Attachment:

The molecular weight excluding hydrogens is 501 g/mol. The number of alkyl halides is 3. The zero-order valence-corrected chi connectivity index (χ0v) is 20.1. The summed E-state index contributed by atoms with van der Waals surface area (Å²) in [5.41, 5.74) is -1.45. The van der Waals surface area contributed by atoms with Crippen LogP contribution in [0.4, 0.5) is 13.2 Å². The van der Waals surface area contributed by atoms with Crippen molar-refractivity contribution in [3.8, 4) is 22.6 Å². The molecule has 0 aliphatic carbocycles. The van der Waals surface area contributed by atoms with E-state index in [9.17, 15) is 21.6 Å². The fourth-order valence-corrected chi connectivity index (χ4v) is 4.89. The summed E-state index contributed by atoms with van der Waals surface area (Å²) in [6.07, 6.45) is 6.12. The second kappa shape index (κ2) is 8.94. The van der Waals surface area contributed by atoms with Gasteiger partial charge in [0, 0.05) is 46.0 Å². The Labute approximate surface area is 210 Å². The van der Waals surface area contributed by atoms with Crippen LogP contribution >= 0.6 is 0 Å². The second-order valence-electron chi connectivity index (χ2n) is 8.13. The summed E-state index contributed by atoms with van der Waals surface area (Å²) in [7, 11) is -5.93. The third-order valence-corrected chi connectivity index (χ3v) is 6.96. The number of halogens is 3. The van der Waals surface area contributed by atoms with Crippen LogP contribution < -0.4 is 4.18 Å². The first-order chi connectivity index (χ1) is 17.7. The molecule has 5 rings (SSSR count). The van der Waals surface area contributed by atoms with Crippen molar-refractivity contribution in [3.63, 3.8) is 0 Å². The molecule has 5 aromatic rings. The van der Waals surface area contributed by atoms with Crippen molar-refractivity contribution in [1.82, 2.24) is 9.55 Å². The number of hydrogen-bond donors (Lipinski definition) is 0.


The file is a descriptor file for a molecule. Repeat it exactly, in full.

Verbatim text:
The molecular weight excluding hydrogens is 501 g/mol. The number of alkyl halides is 3. The zero-order valence-corrected chi connectivity index (χ0v) is 20.1. The summed E-state index contributed by atoms with van der Waals surface area (Å²) in [5.41, 5.74) is -1.45. The van der Waals surface area contributed by atoms with Crippen LogP contribution in [0.4, 0.5) is 13.2 Å². The van der Waals surface area contributed by atoms with Crippen molar-refractivity contribution in [3.8, 4) is 22.6 Å². The molecule has 0 aliphatic carbocycles. The van der Waals surface area contributed by atoms with E-state index in [9.17, 15) is 21.6 Å². The fourth-order valence-corrected chi connectivity index (χ4v) is 4.89. The summed E-state index contributed by atoms with van der Waals surface area (Å²) in [6.07, 6.45) is 6.12. The second kappa shape index (κ2) is 8.94. The van der Waals surface area contributed by atoms with Gasteiger partial charge in [0, 0.05) is 46.0 Å². The Labute approximate surface area is 210 Å². The van der Waals surface area contributed by atoms with Crippen LogP contribution >= 0.6 is 0 Å². The second-order valence-electron chi connectivity index (χ2n) is 8.13. The summed E-state index contributed by atoms with van der Waals surface area (Å²) in [7, 11) is -5.93. The third-order valence-corrected chi connectivity index (χ3v) is 6.96. The number of halogens is 3. The van der Waals surface area contributed by atoms with Crippen LogP contribution < -0.4 is 4.18 Å². The first-order chi connectivity index (χ1) is 17.7. The molecule has 5 rings (SSSR count). The van der Waals surface area contributed by atoms with Crippen molar-refractivity contribution in [3.63, 3.8) is 0 Å². The molecule has 5 aromatic rings. The van der Waals surface area contributed by atoms with Crippen molar-refractivity contribution in [1.82, 2.24) is 9.55 Å². The number of hydrogen-bond donors (Lipinski definition) is 0.